A popular Cal State Bakersfield athlete who was killed the night of February 8, 2009 in a DUI traffic collision has been identified as 18-year-old Noemi Perez. According to a news report in the Bakersfield Californian, Francisco Nestor Santo was driving east on Highway 223 near Vineland Road when he entered the westbound lane and hit a vehicle driven by Francisco Becerra. The 22-year-old Santo then continued driving eastbound in the westbound lane and collided with a 2000 Hyundai driven by Perez. Becerra was not injured, but Perez was pronounced dead.
Santo suffered moderate injuries in the crash, but was arrested on suspicion of felony drunk driving, gross vehicular manslaughter, driving without a license and failure to provide proof of insurance.
I offer my deepest sympathies to everyone who knew and loved Noemi Perez. Apparently, she was an extremely promising athlete who was in her university’s track team and had big plans for the future. How heartbreaking for her family that must have had such high hopes for this young woman. They will certainly be in my prayers.
There is no question here that Santo should be held criminally and civilly responsible for what happened to young Perez. But according to the article, he had no license and no insurance? What happens in cases where the at-fault motorist has no insurance coverage? This is where the underinsured/uninsured motorist clause in the victim’s own auto insurance policy would kick in. If the other driver lacks insurance, then in these cases, your insurance company will step in and provide compensation.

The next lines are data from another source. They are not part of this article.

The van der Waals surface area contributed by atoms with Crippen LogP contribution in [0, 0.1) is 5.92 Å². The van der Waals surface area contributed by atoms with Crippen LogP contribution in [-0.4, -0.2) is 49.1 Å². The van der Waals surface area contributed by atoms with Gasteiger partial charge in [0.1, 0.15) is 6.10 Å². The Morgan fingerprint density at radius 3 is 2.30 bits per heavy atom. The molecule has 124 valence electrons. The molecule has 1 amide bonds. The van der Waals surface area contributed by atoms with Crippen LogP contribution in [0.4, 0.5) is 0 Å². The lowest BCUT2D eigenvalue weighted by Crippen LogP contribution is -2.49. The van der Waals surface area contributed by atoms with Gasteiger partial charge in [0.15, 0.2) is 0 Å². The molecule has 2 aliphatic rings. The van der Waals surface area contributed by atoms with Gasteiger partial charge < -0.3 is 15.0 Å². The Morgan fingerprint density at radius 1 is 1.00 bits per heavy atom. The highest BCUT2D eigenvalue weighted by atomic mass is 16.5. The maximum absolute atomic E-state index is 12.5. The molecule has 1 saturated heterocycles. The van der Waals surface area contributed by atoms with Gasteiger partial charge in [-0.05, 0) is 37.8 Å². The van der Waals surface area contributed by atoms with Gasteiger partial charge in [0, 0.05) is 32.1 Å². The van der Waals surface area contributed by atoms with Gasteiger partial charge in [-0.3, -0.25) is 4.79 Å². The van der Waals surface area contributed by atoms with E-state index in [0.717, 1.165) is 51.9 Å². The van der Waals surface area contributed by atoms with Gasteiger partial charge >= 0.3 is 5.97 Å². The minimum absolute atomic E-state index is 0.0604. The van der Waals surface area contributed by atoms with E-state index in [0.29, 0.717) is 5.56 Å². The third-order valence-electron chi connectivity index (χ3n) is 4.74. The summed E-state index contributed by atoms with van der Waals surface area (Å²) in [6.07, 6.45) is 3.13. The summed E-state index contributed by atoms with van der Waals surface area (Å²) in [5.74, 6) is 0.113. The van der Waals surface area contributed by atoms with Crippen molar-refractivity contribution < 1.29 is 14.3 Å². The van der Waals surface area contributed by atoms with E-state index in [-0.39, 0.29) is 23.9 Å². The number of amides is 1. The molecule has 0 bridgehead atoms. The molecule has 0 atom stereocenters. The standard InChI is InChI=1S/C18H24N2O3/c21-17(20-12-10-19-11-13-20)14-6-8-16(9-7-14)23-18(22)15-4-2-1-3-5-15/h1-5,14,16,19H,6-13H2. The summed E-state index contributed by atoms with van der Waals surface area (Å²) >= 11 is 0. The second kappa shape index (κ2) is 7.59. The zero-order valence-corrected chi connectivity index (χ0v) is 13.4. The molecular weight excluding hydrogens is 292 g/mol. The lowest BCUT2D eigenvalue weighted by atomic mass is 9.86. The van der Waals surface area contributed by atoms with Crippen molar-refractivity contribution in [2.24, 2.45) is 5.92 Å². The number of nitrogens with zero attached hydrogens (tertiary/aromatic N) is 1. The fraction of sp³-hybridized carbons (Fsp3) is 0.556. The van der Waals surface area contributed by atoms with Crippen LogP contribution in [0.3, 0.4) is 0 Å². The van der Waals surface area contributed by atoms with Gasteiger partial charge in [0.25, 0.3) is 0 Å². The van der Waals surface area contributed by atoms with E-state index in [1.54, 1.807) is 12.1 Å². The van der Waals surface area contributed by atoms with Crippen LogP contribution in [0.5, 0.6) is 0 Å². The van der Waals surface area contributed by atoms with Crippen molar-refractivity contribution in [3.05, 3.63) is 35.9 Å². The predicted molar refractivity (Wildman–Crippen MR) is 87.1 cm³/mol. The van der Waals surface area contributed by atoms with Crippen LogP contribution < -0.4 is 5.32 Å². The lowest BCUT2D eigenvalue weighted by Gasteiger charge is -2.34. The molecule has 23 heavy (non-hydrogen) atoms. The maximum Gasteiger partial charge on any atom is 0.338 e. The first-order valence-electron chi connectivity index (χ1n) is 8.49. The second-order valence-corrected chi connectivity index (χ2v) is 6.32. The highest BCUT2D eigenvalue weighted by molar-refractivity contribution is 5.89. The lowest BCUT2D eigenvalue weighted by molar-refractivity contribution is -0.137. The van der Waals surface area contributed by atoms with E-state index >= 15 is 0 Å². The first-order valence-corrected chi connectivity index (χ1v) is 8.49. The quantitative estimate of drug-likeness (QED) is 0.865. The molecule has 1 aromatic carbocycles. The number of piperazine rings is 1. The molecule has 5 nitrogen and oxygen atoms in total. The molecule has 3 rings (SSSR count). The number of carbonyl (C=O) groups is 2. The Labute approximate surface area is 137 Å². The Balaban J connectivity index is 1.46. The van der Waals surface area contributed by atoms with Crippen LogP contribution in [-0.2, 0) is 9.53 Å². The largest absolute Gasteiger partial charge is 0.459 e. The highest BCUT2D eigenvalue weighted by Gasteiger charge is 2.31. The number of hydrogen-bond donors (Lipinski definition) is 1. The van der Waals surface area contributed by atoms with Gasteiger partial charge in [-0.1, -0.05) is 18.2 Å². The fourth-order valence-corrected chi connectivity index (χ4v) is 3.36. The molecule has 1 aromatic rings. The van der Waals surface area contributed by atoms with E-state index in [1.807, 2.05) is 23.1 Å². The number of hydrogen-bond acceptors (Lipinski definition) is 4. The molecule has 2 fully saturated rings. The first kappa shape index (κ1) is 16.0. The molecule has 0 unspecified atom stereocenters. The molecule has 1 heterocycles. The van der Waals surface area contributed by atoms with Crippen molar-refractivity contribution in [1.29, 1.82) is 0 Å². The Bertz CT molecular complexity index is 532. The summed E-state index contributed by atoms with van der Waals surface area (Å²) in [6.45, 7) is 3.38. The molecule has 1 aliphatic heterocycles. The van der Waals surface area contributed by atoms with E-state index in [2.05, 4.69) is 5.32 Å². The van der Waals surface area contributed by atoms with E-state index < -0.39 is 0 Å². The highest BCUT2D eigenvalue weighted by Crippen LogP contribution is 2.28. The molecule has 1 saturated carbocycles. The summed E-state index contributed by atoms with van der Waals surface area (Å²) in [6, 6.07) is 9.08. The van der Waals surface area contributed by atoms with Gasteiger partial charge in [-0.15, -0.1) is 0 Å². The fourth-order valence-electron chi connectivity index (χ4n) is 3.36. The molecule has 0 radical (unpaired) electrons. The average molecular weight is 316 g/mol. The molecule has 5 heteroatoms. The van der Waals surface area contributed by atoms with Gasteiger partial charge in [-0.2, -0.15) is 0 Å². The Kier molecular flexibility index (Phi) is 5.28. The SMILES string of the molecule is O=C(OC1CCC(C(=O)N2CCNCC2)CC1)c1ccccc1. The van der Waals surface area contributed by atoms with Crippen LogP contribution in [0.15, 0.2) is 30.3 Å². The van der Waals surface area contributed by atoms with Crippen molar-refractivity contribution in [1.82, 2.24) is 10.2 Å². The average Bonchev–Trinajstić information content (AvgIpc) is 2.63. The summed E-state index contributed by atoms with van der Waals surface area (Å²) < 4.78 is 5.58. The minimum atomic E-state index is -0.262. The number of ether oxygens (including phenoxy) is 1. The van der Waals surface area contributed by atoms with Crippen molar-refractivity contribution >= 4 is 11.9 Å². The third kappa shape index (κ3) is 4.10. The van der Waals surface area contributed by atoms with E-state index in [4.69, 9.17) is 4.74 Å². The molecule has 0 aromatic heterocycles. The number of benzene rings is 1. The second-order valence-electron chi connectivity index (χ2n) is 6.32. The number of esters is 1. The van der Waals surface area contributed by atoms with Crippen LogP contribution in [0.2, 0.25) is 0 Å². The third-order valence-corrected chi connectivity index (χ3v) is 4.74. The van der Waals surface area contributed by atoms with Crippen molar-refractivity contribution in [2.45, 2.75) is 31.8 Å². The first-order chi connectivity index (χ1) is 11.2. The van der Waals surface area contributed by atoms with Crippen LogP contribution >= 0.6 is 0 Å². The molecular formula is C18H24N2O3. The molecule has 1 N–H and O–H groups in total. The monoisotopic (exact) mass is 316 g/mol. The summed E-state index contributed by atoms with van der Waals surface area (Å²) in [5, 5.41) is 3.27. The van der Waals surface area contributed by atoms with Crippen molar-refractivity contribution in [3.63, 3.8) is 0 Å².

The family of Noemi Perez would be well-advised to contact an experienced Bakersfield auto accident attorney who is knowledgeable about how insurance policies apply to auto accidents involving an uninsured or underinsured motorist. Please remember to review your auto insurance policy and ensure you’re carrying this type of coverage and that you and your family are well-protected in the event of an auto accident. This insurance is absolutely essential, especially in California where the percentage of uninsured motorists is rising steadily.